In 2004, Phyllis Davis purchased a unit on the second floor of a four-unit building. She was a cancer survivor with a history of asthma and claimed that cigarette smoke from the unit below significantly impacted her ability to breathe comfortably. She requested help from the Association's board of directors. The board made efforts to mitigate the transmission of secondhand smoke but had no power to ban smoking as it was not prohibited in the Association's governing documents.
The efforts by the board to seal openings in cracks, doors and vents to prevent the transmission of smoke along with the installation of an air filter were insufficient to satisfy Ms. Davis. She requested a “reasonable accommodation” in the Association rules to implement a smoking ban in her building. The Association refused to institute a smoking ban based upon its understanding that it had no power to do so as smoking was permitted under the existing rules.
Davis sued the Association alleging that its refusal to ban smoking in her building discriminated against her because of her health issues and was in violation of the federal Fair Housing Act. The court sided with the Association and ruled that implementing a smoking ban would constitute a fundamental change in Association policy versus a moderate adjustment to a policy. This is the test applied when a request for a “reasonable accommodation” is made. Implementation of the smoking ban was considered a fundamental change in policy because of the significant interference with the rights of other smoking residents in the building who relied on the existing rules that allowed smoking in their units at the time of purchase.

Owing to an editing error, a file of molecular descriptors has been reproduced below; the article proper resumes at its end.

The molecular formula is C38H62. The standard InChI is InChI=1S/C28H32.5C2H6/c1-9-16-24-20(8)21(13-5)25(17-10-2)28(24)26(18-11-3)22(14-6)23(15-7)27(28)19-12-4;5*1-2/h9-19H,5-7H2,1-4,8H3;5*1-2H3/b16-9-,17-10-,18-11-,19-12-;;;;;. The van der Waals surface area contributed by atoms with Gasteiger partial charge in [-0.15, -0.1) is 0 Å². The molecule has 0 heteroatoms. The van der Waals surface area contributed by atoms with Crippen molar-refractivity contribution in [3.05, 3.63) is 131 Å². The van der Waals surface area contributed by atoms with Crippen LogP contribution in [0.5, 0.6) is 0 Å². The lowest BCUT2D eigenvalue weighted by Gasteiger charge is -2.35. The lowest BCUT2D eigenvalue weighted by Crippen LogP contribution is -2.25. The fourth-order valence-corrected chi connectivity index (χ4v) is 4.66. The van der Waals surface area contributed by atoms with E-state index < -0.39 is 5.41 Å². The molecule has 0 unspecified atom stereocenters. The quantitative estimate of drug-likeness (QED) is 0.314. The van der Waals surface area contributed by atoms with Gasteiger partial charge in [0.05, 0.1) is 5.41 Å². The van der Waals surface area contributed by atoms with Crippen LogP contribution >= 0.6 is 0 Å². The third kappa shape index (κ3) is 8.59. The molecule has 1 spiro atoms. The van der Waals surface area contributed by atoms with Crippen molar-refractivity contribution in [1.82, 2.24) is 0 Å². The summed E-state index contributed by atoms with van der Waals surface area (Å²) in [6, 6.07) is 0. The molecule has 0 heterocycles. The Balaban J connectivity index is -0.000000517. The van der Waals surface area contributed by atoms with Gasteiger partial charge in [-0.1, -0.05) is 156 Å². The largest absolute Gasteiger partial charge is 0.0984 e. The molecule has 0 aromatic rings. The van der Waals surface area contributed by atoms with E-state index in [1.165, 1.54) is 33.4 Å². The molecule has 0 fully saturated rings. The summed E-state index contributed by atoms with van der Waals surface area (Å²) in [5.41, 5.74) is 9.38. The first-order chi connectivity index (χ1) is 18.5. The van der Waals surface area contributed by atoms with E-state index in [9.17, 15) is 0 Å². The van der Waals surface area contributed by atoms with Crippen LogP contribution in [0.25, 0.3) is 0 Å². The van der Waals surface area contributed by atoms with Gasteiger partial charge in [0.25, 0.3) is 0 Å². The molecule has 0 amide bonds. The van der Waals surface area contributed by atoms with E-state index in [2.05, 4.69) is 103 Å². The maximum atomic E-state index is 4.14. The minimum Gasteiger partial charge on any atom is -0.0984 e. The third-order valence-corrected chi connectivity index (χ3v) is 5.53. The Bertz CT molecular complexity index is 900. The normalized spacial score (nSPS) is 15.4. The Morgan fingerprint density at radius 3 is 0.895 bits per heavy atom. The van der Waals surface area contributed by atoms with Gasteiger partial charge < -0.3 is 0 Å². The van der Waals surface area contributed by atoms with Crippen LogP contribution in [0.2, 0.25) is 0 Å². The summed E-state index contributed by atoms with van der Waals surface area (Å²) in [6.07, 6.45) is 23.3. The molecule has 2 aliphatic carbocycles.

It is our opinion that the result in this case (Davis v. Echo Valley Condominium Association (2019) 945 F.3d 483) may have been different had the Association rules contained some limitation or power of the board to control the transmission of secondhand smoke. In general, we do not recommend clients impose a complete ban on smoking but instead address the issue of transmission of secondhand smoke by adopting CC&R provisions that empower the board to deal with these issues on a case-by-case basis, including the ability to require the residents of the offending unit to modify smoking behavior or cease smoking in the unit altogether if other alternatives have failed to resolve the problem.